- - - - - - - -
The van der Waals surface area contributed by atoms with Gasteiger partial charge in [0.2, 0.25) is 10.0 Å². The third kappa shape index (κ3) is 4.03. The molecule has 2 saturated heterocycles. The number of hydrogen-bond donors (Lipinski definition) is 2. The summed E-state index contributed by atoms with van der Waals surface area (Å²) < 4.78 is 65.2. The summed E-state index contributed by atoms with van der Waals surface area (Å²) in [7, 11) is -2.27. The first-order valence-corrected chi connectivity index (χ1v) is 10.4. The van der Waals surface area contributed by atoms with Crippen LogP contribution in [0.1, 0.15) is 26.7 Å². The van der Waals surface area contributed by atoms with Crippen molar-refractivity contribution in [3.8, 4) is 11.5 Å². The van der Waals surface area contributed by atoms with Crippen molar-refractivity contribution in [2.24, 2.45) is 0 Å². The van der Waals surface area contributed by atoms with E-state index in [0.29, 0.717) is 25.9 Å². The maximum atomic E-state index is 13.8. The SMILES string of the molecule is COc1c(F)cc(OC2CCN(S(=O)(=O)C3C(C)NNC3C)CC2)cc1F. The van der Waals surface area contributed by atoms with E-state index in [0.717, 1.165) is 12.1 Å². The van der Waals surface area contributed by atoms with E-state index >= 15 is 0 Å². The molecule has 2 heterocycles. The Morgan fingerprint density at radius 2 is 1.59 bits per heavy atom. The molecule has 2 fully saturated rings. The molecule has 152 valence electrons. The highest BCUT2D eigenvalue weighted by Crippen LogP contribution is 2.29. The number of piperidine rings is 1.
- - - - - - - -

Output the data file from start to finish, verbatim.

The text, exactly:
The van der Waals surface area contributed by atoms with Gasteiger partial charge in [0.2, 0.25) is 10.0 Å². The third kappa shape index (κ3) is 4.03. The molecule has 2 saturated heterocycles. The number of hydrogen-bond donors (Lipinski definition) is 2. The summed E-state index contributed by atoms with van der Waals surface area (Å²) < 4.78 is 65.2. The summed E-state index contributed by atoms with van der Waals surface area (Å²) in [7, 11) is -2.27. The first-order valence-corrected chi connectivity index (χ1v) is 10.4. The van der Waals surface area contributed by atoms with Crippen LogP contribution in [0.1, 0.15) is 26.7 Å². The van der Waals surface area contributed by atoms with Crippen molar-refractivity contribution in [3.8, 4) is 11.5 Å². The van der Waals surface area contributed by atoms with Crippen molar-refractivity contribution in [2.24, 2.45) is 0 Å². The van der Waals surface area contributed by atoms with E-state index in [0.29, 0.717) is 25.9 Å². The maximum atomic E-state index is 13.8. The SMILES string of the molecule is COc1c(F)cc(OC2CCN(S(=O)(=O)C3C(C)NNC3C)CC2)cc1F. The van der Waals surface area contributed by atoms with E-state index in [0.717, 1.165) is 12.1 Å². The van der Waals surface area contributed by atoms with E-state index >= 15 is 0 Å². The molecule has 2 heterocycles. The Morgan fingerprint density at radius 2 is 1.59 bits per heavy atom. The molecule has 2 fully saturated rings. The molecule has 152 valence electrons. The highest BCUT2D eigenvalue weighted by Crippen LogP contribution is 2.29. The number of piperidine rings is 1.